I continued to listen to you politely. You extolled the virtues of Judaism and said it was the most progressive of all world religions. You made a joke about Jewish women being closer to God than Jewish men. You also said: that you loved Trump; that Trump is helping us to see who our real enemies are; this country is the best country in the world; and that you would die for this country.  You ended your monologue by saying “If people don’t like it here then they can go back to where they came from”.  I made no gesture of annoyance or discomfort. I just kept smiling. When you were finished, I thanked you for sharing your thoughts, shook your hand, and exited your shop.


     Do you remember me shopkeeper? I was the woman wearing the Free Palestine t-shirt. Now that my vacation has ended, and I have had time to think about our “conversation”, I would like to ask you several questions.

  1. Why do you think my friend and I were interested in what you had to say?
  2. You don’t want Muslims in our country? How about in our golf clubs?
  3. Because Harvey Weinstein was Jewish, are all Jewish men rapists?
  4. How is Hillary Clinton like Adolph Hitler? 
  5. Why start with a question about the Old Testament? Why not the Egyptian Book of the Dead? 
  6. Did you know Lilith’s origins lie in ancient Babylonia and that she doesn’t appear in Jewish sources as Adam’s first wife until the Middle Ages?
  7. Have you studied the religious beliefs of Native Americans?  I think they can make that claim of being the most progressive.  
  8. Did you know the U.S. Constitution was shaped by the Iroquois Great Law of Peace?belt
  9. How did you get into the business of selling Native American jewelry and artifacts?
  10. If Native Americans don’t like living in the United States, where should they go?
  11. How can the U.S. be the best country in the world when according to The United Nations Human Development Index, the U.S. News & World Report, The Economist, The Social Progress Imperative, Numbeo and Wikipedia, the U.S. is not even ranked in the “Top Ten” when it comes to quality of life?
  12. What is with the “De” in the name of your shop? 
  13. How can you like Trump when he has broken most if not all of the Ten Commandments?

     Thank you for reading my questions.  I hope my letter helps you for the next time you talk with your customers about political issues.

Peace Out,


Fashion Is White

     This is my response to the dreadful Fashion Focus column by the Home and Style Editor, Susan Martin, of the The Buffalo News.  If you read it, you would think that the only “fashions”  worth reporting are those worn by mostly white, middle-class, shop or gallery owning, suburban-looking types. Most, who I assume, are her friends.











Fashion Focus brought to you by me…

Meet the professor who according to

Rate My Professor 

“Is cooler than the flip-side of a pillow”.


Henry Taylor in Office

Name:  Henry Louis Taylor, Jr., Ageless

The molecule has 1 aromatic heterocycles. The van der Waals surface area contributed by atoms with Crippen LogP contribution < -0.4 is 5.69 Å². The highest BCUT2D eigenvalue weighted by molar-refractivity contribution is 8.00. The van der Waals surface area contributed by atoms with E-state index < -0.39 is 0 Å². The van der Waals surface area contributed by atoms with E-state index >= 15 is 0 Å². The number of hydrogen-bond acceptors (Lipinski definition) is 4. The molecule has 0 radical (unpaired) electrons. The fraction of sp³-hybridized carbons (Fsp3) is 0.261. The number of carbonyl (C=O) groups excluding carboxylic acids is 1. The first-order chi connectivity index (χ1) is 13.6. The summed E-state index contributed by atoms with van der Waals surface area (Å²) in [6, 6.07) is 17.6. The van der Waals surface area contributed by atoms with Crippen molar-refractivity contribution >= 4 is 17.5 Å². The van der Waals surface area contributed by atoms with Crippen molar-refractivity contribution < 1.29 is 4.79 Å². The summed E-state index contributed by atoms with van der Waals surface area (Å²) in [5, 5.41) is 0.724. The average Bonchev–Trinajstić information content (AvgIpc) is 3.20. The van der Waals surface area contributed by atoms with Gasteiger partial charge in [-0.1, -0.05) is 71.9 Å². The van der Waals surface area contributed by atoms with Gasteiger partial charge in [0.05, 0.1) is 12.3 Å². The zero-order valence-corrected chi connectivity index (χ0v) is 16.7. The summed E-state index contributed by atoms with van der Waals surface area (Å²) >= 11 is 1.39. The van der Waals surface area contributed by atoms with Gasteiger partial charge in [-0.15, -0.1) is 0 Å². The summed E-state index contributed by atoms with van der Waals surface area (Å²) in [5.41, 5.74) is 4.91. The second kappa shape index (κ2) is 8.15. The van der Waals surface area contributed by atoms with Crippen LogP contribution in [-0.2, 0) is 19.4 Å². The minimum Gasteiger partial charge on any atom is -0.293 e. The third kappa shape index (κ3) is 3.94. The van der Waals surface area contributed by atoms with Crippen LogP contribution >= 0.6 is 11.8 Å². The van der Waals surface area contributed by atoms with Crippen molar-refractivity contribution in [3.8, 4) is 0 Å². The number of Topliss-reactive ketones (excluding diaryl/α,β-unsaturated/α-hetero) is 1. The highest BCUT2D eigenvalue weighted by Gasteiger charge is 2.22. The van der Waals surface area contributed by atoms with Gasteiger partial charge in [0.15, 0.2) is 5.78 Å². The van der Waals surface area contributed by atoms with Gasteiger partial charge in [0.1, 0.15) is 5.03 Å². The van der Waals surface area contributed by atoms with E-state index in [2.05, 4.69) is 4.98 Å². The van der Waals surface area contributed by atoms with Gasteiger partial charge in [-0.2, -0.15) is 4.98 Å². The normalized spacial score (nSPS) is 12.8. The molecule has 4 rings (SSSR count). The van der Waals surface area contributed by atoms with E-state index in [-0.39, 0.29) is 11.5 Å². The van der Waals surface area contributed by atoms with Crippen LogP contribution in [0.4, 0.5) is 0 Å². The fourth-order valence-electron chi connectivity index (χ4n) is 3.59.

Who He Is:  A Black-Marxist Intellectual, Scholar, Full-Professor, Writer, Activist

     Soldier, Warrior, and probably someone’s lover.  Or depending on your perspective, a really scary, and angry Black guy.  A Tennessee native with a penchant for raining on people’s parades, who came to Buffalo because the struggle is really happening here. He’s won multiple awards and is affiliated with numerous professional organizations.  You will not find him at The Buffalo Club.  Nor is he an “Uncrowned King”. 

     He can’t sing and he can’t dance.  But, he can act. He knows all the lines to The King and I.  He can whoop your ass ‘cause he knows karate.  He exercises regularly to maintain a level of fitness that keeps him ready to work at all hours of the night, and morning, and day, and evening.  Oh, and he drives a little sports car that he named, “El Diablo”.

He is a black cat: smooth, singular, and indifferent. 


What He’s Wears:

     Whatever the fuck he wants! The important question is what he won’t wear: a Polo golf-shirt, a suit with a tie, Sperry boat-shoes, socks with sandals (unless it’s really cold in the office because the air-conditioning is on and no one else is around), a leather logo jacket, a sweater vest, or anything that is defined as being “professional” or that screams “white-guy”.   


Signature Pieces:

1) Sunglasses:  A Black-Marxist Liberation Movement soldier has no problem looking white people in the eye.  But, sometimes, that soldier cannot afford to be identified.  

2) Wrist Cuff: In direct opposition to the cuff-link, Taylor can always be seen with an Afro-centric leather cuff, a Native-American silver cuff, or a beaded bracelet made by one of his beloved students from Future’s Academy. 

3) Necklace: An Inuit face-mask scrimshaw carving on a leather cord.

Fashion Statement: 

     Cool by all standard definitions. The fashion intellectual center of the left in Buffalo; and uncompromising in his resistance to the oppression of the established  fashion order. Upscale (i.e. expensive) athletic sports clothing: Black Hugo Boss sweat-pants coupled with a black Calvin-Klein (super soft t-shirt) and a black or brown military-style sneaker.

Last Purchase:  He won’t say.

In The Market For: 

     A pair of Fort Belvedere Napa-leather, hand-woven, driving gloves, with an adjustable snap-button and woven knuckle pattern, in British Racing Green and Off-White.


Colin Kaepernick


     In 2016 Colin Kaepernick took a kneel to protest police brutality. The NFL owners   reported that they felt “under assault”.  Trump told them to “get that son of a bitch off the field.” And, fans reacted as if the football field was a political-free zone and told Colin that he “should just focus on the game”.

      In 2017 Kaepernick remained an unsigned free agent. According to the Washington Post, signing Kaepernick “would be far more than a football decision.”  The Buffalo News reporter Bucky Gleason wrote that hiring Kap would bring “controversy over something that has nothing to do with football.”  And, Houstan Texans owner Robert McNair [now deceased] told fellow owners that the NFL “can’t have the inmates running the prison.”